Abuse is not limited to secular households, in fact, there are far more abusive faith-based marriages than you’d expect. Below are five types of control and abuse, covert and overt, that are often experienced in cases of domestic violence and abuse of power, as articulated in The Life Saving Divorce by Gretchen Baskerville (Twitter @GGBaskervile).
Physical abuse is the willful infliction of physical pain or injury, such as slapping, bruising, sexually molesting, or restraining. More covert methods also constitute abuse, such as blocking your way, sleep deprivation, physical abandonment, displaying weapons, or giving you drugs or medicine without consent.
Verbal/Emotional/Mental abuse is the infliction of mental or emotional anguish, such as humiliating or threatening language and treatment. More covert methods also are abusive, such as lying, accusing, isolating, blaming, denying, demeaning, ignoring you, or demanding to know where you go and whom you’ve spoken to. Gaslighting also falls under this category. (The term gaslighting comes from a 1944 movie and is now used in psychology to mean chronic manipulation in which the gaslighter (the abuser) causes the victim to question their identity, their judgment, their self-worth, and their perceptions of reality.)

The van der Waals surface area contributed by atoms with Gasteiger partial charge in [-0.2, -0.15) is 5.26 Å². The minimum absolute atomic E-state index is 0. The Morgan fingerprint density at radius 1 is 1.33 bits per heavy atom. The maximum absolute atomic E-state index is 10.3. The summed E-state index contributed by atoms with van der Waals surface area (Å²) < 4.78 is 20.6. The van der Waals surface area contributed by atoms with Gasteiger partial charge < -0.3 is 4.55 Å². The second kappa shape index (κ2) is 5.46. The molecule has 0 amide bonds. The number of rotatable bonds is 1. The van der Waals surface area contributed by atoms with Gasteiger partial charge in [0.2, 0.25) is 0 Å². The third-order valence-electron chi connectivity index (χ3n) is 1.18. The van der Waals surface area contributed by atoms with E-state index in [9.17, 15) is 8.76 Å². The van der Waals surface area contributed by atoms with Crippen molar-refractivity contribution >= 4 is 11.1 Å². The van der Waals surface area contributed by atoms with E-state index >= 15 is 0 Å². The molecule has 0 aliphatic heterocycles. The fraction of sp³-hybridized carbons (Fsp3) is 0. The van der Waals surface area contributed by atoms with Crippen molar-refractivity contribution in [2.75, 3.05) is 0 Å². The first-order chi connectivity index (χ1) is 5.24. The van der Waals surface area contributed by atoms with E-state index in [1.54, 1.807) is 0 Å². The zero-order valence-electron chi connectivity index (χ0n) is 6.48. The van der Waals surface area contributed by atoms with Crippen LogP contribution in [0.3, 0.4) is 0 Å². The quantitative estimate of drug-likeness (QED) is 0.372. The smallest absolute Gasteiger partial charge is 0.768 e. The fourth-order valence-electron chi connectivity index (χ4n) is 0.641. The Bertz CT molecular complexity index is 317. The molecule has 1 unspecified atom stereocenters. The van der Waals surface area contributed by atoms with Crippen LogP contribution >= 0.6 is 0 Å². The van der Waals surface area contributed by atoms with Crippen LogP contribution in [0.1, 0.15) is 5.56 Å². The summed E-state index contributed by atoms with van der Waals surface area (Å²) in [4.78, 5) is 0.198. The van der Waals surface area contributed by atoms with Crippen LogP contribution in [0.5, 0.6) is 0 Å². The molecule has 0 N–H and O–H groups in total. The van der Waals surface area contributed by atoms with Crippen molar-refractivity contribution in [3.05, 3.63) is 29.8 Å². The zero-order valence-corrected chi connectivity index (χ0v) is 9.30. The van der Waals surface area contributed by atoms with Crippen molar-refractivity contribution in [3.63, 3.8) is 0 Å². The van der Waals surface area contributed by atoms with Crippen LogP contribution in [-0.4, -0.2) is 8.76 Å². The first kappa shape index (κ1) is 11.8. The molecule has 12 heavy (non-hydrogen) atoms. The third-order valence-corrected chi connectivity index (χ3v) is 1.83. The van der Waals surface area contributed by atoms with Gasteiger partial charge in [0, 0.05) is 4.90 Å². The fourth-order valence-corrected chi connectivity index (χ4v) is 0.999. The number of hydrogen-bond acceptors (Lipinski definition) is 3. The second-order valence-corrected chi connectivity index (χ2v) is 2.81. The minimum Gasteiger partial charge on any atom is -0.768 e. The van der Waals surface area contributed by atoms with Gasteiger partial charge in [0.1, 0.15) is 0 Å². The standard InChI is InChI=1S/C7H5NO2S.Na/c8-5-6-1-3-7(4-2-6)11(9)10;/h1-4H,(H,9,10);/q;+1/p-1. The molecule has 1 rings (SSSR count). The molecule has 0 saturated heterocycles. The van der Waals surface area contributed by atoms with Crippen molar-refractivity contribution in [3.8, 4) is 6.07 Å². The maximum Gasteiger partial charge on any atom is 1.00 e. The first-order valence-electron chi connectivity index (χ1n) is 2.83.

Financial or material exploitation
Financial or material exploitation is another form of abuse, in which the money, credit, or belongings of a spouse are used—or withheld—without their consent. This also includes running up debt, making major purchases, and withholding information about joint taxes, banks, and credit card accounts.
Neglect is the failure of a caretaker to provide goods or services necessary to avoid physical harm, mental anguish, or illness: things such as food, water, clothing, shelter, or medical care. Indifference to your wellbeing falls into this category.
Spiritual abuse is the willful use of religious beliefs to manipulate or shame one spouse into giving control to the other spouse, who “lords it over” their partner, rather than giving each spouse the responsibility to follow a loving God above any other person. It is also spiritually abusive to use religious sayings, scriptures, threats of divine punishment, threatened withdrawal of divine favor/blessing, or negative spiritual judgments about your character to make you remain in a dangerous situation.
People who claim to have a prophetic authority to tell you what to do with your life, or who claim special knowledge about God’s mind and will that “people like you” don’t have (rather than recognizing your ability to hear from God directly) are also being spiritually abusive. Note that spiritual abuse can be perpetrated by one spouse against the other, but it can also be perpetrated by a pastor, religious leader, or an entire religious community, against an individual whose wellbeing is at stake.”
If you are in an abusive relationship and would like to free yourself, please please read our suggested tips for planning prior to separation. If you need more support, please contact TAF.